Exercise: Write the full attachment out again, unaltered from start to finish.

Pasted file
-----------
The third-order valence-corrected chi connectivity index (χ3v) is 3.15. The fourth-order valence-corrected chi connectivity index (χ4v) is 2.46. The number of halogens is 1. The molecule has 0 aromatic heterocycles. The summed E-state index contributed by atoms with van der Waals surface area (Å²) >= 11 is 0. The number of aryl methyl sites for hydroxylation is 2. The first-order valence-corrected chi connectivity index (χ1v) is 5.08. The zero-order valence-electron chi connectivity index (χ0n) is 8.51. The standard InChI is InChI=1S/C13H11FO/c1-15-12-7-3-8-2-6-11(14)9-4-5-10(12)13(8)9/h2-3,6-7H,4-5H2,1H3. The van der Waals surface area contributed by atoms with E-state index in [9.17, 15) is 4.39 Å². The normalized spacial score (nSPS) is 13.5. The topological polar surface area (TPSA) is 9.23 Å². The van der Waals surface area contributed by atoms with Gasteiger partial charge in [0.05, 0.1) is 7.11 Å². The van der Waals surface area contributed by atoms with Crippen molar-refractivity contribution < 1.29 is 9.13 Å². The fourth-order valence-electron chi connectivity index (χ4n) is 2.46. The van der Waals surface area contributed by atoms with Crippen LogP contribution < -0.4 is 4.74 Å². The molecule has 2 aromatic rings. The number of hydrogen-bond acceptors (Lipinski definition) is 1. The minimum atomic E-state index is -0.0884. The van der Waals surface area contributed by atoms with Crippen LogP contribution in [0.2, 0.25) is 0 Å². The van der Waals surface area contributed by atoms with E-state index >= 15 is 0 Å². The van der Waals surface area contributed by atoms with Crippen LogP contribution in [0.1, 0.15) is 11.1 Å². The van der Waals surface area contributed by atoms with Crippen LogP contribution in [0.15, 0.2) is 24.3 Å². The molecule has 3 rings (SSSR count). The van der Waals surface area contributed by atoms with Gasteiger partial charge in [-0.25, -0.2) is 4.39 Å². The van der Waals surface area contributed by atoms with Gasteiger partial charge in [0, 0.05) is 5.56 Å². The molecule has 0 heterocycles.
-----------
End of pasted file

The third-order valence-corrected chi connectivity index (χ3v) is 3.15. The fourth-order valence-corrected chi connectivity index (χ4v) is 2.46. The number of halogens is 1. The molecule has 0 aromatic heterocycles. The summed E-state index contributed by atoms with van der Waals surface area (Å²) >= 11 is 0. The number of aryl methyl sites for hydroxylation is 2. The first-order valence-corrected chi connectivity index (χ1v) is 5.08. The zero-order valence-electron chi connectivity index (χ0n) is 8.51. The standard InChI is InChI=1S/C13H11FO/c1-15-12-7-3-8-2-6-11(14)9-4-5-10(12)13(8)9/h2-3,6-7H,4-5H2,1H3. The van der Waals surface area contributed by atoms with E-state index in [9.17, 15) is 4.39 Å². The normalized spacial score (nSPS) is 13.5. The topological polar surface area (TPSA) is 9.23 Å². The van der Waals surface area contributed by atoms with Gasteiger partial charge in [0.05, 0.1) is 7.11 Å². The van der Waals surface area contributed by atoms with Crippen molar-refractivity contribution < 1.29 is 9.13 Å². The fourth-order valence-electron chi connectivity index (χ4n) is 2.46. The van der Waals surface area contributed by atoms with Crippen LogP contribution < -0.4 is 4.74 Å². The molecule has 2 aromatic rings. The number of hydrogen-bond acceptors (Lipinski definition) is 1. The minimum atomic E-state index is -0.0884. The van der Waals surface area contributed by atoms with Crippen LogP contribution in [0.2, 0.25) is 0 Å². The van der Waals surface area contributed by atoms with E-state index >= 15 is 0 Å². The van der Waals surface area contributed by atoms with Crippen LogP contribution in [0.1, 0.15) is 11.1 Å². The van der Waals surface area contributed by atoms with Crippen LogP contribution in [0.15, 0.2) is 24.3 Å². The molecule has 3 rings (SSSR count). The van der Waals surface area contributed by atoms with Gasteiger partial charge in [-0.25, -0.2) is 4.39 Å². The van der Waals surface area contributed by atoms with Gasteiger partial charge in [0, 0.05) is 5.56 Å². The molecule has 0 heterocycles.